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dc.contributor.authorNoto La Diega, Guidoen_UK
dc.description.abstractFirst paragraph: It is a commonly held view that intellectual property (IP) is a policy bargain whereby exclusive rights and monopolies are granted as a reward to intellectual labour and investments in order to incentivise innovation and creativity. The idea that IP rights (IPRs) would be a necessary incentive has been largely debunked. Law and economics studies demonstrated that IP is just another product of capitalism aimed at creating new enclosures of the ‘commons.’ This notwithstanding, a number of national and international laws have kept expanding its scope and augmenting the relevant level of protection. Most IP-stemming monopolies are temporary on paper but end up producing revenues that are regarded as rents on a virtually permanent basis. The elevation of IP to perpetual rent is rendered possible by complex strategies that rely on cumulation of IPRs, factual control over data and service, contracts, and technical protection measures. Favoured by a legal environment that is ‘heavily tilted in favour of IP rent-seekers,’ IP has become the key ideological device of rentier capitalism. Traditionally, the phenomenon of rentiers refers to the fact that landowners would exploit their monopoly power over the land to impose a rent that was a monopoly price. As noted by Marx in The Poverty of Philosophy , ‘[r]ent, in the Ricardian sense, is patriarchal agriculture transformed into commercial industry, industrial capital applied to land, the town bourgeoisie transplanted into the country.’ Marx and Ricardo could not foresee that new forms of rent-seeking would become an essential component of capitalism: rent-seeking through IPRs. The IoT is pivotal to rentier capitalism as it generates ‘new sources of rent, new infrastructures of rentier relations, and new mechanisms of extraction and enclosure.’ While the IoT is not rentier in nature, the historically existing IoT is indeed rentier also thanks to IP abuses. According to Jathan Sadowski, data extraction, capital convergence, and digital enclosure are the main mechanisms of rentier capitalism. 9 IP is key to digital enclosure, as instantiated by the use of software licenses to control access and collecting rents over the physical world, regardless of the ownership of the underlying tangible assets.en_UK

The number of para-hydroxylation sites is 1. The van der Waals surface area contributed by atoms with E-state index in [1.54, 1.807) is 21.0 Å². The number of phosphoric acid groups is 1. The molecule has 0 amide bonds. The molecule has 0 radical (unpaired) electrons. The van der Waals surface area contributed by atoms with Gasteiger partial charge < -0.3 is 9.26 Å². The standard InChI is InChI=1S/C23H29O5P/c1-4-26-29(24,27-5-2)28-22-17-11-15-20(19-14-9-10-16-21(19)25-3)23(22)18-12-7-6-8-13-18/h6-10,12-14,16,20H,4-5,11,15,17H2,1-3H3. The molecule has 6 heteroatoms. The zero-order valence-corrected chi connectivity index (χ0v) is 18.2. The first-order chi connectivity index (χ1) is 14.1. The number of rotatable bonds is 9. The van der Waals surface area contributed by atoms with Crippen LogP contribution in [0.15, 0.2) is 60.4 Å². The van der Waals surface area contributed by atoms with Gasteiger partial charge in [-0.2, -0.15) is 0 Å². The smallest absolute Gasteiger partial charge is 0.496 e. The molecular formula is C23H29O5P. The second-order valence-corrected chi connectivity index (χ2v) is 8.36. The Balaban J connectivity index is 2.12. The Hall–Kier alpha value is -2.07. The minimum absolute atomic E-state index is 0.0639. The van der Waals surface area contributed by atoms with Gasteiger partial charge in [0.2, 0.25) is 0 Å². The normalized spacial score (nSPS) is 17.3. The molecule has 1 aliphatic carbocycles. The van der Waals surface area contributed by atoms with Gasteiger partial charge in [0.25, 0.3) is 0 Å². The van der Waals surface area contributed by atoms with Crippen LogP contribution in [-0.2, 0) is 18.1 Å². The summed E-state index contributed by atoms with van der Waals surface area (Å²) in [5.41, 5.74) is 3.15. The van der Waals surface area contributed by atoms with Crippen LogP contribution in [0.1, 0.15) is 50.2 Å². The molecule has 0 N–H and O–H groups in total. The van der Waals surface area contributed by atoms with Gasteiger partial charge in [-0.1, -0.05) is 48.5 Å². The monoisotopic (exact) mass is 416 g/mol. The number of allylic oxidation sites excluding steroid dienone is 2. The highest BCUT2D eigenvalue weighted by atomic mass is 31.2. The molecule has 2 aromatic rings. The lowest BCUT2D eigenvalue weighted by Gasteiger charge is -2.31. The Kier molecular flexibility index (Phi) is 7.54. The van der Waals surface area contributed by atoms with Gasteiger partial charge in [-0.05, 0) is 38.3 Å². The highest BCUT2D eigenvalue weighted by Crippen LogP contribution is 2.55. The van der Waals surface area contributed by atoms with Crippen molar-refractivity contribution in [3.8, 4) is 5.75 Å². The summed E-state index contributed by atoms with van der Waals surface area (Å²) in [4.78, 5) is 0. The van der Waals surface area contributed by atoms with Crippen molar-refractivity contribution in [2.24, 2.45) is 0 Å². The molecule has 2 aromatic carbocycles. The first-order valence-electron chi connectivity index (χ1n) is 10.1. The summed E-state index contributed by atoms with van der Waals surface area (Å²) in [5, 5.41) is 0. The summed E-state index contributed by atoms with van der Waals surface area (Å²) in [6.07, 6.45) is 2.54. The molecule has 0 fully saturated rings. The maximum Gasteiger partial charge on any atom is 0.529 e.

dc.relationNoto La Diega G (2023) The Internet of Things (You Don’t Own) under Bourgeois Law: An Integrated Tactic to Rebalance Intellectual Property. In: Internet of Things and the Law: Legal Strategies for Consumer-Centric Smart Technologies. Routledge Research in the Law of Emerging Technologies. London: Routledge, pp. 275-340.
dc.relation.ispartofseriesRoutledge Research in the Law of Emerging Technologiesen_UK
dc.rightsThis chapter has been made available under a Creative Commons Attribution-Non Commercial-No Derivatives (CCBY-NC-ND - licenseen_UK
dc.titleThe Internet of Things (You Don’t Own) under Bourgeois Law: An Integrated Tactic to Rebalance Intellectual Propertyen_UK
dc.typePart of book or chapter of booken_UK
dc.type.statusVoR - Version of Recorden_UK
dc.citation.btitleInternet of Things and the Law: Legal Strategies for Consumer-Centric Smart Technologiesen_UK
rioxxterms.typeBook chapteren_UK
local.rioxx.authorNoto La Diega, Guido|0000-0001-6918-5398en_UK
local.rioxx.projectInternal Project|University of Stirling|
Appears in Collections:Law and Philosophy Book Chapters and Sections

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